Mar 09, 2018

Suicide in Aged Care: Why Isolation is Killing Australia’s Elderly

Residential aged care is often the last home people will ever live in. And with a growing ageing population, the aged care sector is rapidly growing.

There are currently more than 170,000 older adults living in nursing homes around the country the aged care sector is already under pressure.

It’s been projected that the number of people aged 65 will be more than double by 2057.

recent study has uncovered that between 2000 and 2013, 140 Australian nursing-home residents took their own lives, and the majority of those were men.

And sadly, those numbers are growing. Isolation and loneliness are seen as the main drivers of the rising suicide rate.

Now experts in geriatric care are calling for better mental health support for patients in nursing homes.

Statistics show that 50 per cent of aged care residents lives with depression, compared to the 10-15 per cent of older people at the same age living in the community.

Professor Joseph Ibrahim, from the Health Law and Ageing Research Unit, Department of Forensic Medicine, Monash University spoke on Radio National about the research that he lead.

“We weren’t surprised that suicides were more likely to occur among older men. What we were surprised by was the number that was occurring in supervised environments,” said Prof. Ibrahim.

“And by that I mean I wouldn’t have expected suicides to be occurring in residential aged care –  it would be the same as suicides occurring in schools and hospitals where they’ve got supervision.”

“So my question is, why would they be occurring?”

According to the research, the people who are most affected are males with a history of depression, who had only moved into aged care in the last 6-9 months.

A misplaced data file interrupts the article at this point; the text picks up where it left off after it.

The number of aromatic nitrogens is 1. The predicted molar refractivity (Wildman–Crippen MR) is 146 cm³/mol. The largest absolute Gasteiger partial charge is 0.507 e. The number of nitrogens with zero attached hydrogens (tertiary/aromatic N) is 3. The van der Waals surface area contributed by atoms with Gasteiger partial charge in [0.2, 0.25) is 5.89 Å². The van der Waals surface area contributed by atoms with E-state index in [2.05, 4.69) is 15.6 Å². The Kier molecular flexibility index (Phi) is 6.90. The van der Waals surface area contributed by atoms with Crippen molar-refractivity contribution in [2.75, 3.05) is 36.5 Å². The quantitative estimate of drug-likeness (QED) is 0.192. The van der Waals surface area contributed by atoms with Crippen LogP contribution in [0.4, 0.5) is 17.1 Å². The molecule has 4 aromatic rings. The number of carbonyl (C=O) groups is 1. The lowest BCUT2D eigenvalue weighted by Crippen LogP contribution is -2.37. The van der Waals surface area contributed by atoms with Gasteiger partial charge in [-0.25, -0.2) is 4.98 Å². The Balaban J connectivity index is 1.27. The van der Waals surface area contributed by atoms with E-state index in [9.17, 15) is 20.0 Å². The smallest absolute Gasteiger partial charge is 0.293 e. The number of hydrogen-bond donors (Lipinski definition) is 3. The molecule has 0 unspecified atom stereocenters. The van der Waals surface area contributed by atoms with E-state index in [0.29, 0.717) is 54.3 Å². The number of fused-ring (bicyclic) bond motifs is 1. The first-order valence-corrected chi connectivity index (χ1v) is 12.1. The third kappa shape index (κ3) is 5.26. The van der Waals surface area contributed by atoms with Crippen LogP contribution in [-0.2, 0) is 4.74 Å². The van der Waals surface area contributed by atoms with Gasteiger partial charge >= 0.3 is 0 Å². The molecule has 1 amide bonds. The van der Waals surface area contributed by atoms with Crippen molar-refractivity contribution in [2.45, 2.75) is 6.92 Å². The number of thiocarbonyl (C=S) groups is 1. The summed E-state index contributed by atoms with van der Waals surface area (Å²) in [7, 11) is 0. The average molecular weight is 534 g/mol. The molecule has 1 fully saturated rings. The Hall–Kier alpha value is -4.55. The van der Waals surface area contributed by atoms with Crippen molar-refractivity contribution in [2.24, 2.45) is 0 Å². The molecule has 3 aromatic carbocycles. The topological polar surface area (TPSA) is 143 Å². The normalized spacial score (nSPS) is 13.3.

“So what we know is that this group of people have a past history with a suicide attempt, they have depression, they have difficulty adjusting to the change, which all of us would as moving into aged care is a significant life change where you are leaving your family and leaving your home and we know these affect people in the community.”

Prof. Ibrahim explained that this isn’t surprising and that people know that moving into aged care is highly stressful, “so why aren’t we better able to manage the depression that occurs in residential aged care?”

Prof. Ibrahim’s research has found that there is a lack of access to mental health services for this group of people.

“People aren’t speaking up for the resident, they’re making assumptions that older people in residential care ‘ought to be depressed because life is tough’ and you can’t do anything about it.”

But this is not true, according to Prof. Ibrahim.

“Depression is treatable, it’s a diagnosis that can be managed with psychology, psychiatry, medication and better social engagement.”

“Depression is not a permanent fixture that you can’t do anything about. So why isn’t it being better managed?”

Prof. Ibrahim agrees that there needs to be more access to mental health services for the aged or specific aged care homes that are mental health facilities.

“We know historically, a quarter of people weren’t recognised and at least a quarter of those who were recognised were not being treated.”

Prof. Ibrahim’s research found that thee suicides were more frequent in Summer than in other seasons and three times more likely to occur during a holiday period.

“To suicide, to need an opportunity where staff are not available,” Prof. Ibrahim suggested that poor staffing level may also be a contributing cause of the rising suicide rates.

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